Saturday, 20 November 2021

Stargazing

A flat earth implies edges, and beyond the edge lies the unknown and the abyss.  We hold ourselves superior cartographers: our world is a safe, unending sphere.  But we ignore the facts of geometry.  The surface of a globe is all edge; naively we seek the abyss at our feet: it lies above us.

When we look up at the sky we do not see this yawning infinity.  First our eyes rest on the comforting pillows of the clouds - but these are poor comfort.  As insubstantial as air, they serve best as lowering backgrounds to Dutch landscapes, or as prompts to our histrionic imaginations - in a solitary cloud we may see a mighty whale, and in a blazing sunset we can feel the sadness of great aerial cities in final conflagration.  

Beyond the clouds there are the aeroplanes, shining symbols of technology's prowess.  Unlike the passive floating hazes which hang like veils before our eyes, the aeroplane determines its own course, and seems to have cut the earth's heavy leading strings.  But they only skirt the world's new edge, staying in sight of land like timid galleons before the sextant.

At least from the plane our perspective begins to change.  As we rise with it, through the great blue dome which seems to shield us, we find the sky turns black, the blackness of absence.  We begin to realise that there is nothing there, that it is all literally a trick of the light.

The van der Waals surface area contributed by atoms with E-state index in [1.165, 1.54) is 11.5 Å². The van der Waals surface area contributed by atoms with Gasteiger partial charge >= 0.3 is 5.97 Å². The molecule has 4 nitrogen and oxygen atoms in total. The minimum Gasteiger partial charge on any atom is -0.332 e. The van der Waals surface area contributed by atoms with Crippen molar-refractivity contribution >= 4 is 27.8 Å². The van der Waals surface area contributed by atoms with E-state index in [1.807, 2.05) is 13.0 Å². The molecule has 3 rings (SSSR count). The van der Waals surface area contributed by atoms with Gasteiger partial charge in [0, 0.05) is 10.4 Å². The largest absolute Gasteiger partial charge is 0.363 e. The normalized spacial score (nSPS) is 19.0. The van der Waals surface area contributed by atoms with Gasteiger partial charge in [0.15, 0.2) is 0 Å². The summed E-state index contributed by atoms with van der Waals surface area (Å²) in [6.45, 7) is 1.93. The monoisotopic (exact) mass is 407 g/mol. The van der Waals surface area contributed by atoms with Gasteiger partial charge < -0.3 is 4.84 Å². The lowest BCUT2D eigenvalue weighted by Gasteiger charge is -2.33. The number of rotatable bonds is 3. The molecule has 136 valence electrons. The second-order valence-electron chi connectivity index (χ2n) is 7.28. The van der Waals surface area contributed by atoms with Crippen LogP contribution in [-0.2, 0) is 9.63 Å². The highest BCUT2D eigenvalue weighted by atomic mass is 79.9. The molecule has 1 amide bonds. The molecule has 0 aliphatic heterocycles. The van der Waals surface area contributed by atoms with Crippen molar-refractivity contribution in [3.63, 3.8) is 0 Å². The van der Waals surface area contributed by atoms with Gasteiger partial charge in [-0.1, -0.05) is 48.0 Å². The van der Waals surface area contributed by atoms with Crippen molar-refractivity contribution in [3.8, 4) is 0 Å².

Yet when, of a clear summer's evening, we contemplate the stars, we still wilfully misapprehend them.  The recidivist poet within us says they are tiny sequins embroidered on a huge tent roof; they are a thousand glow worms on a great cave's ceiling.

We ignore the awesome generosity of the sky: we do not see the stars as billions of fiery spheres wheeling through space unimaginable distances away in an ungraspable structure.  We ignore the message of their patterns: we do not see the waving speckled band of the Milky Way as the cross-section of the galaxy's spiral in which our sun forms such an insignificant part.  We ignore the imperious laws of physics and the arduous journey the stars' light has made to reach us: we do not see the night sky as the cosmic Daguerreotype it is, an ancient image of other suns which died perhaps before the earth was born.

We ignore all these things because they put us in the ultimate context.  They beg the terrible questions: how was the universe created?  By what?  What came before it?  What comes after?  - all the questions which have nothing to do with the world that was once flat and the centre of all creation, all the questions which seem to negate the point of every quotidian act or thought.  Confronted by the reality of the stars we are confro
nted by the galactic irrelevance of our lives.

Which is why we turn the sky into a protective carapace, a hemisphere of Blue Wedgewood, cushioned by amiable clouds, the playground of the proud arching aeroplanes, and the stars into baubles.  And who dares see more?

(1989)

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Moody: the works

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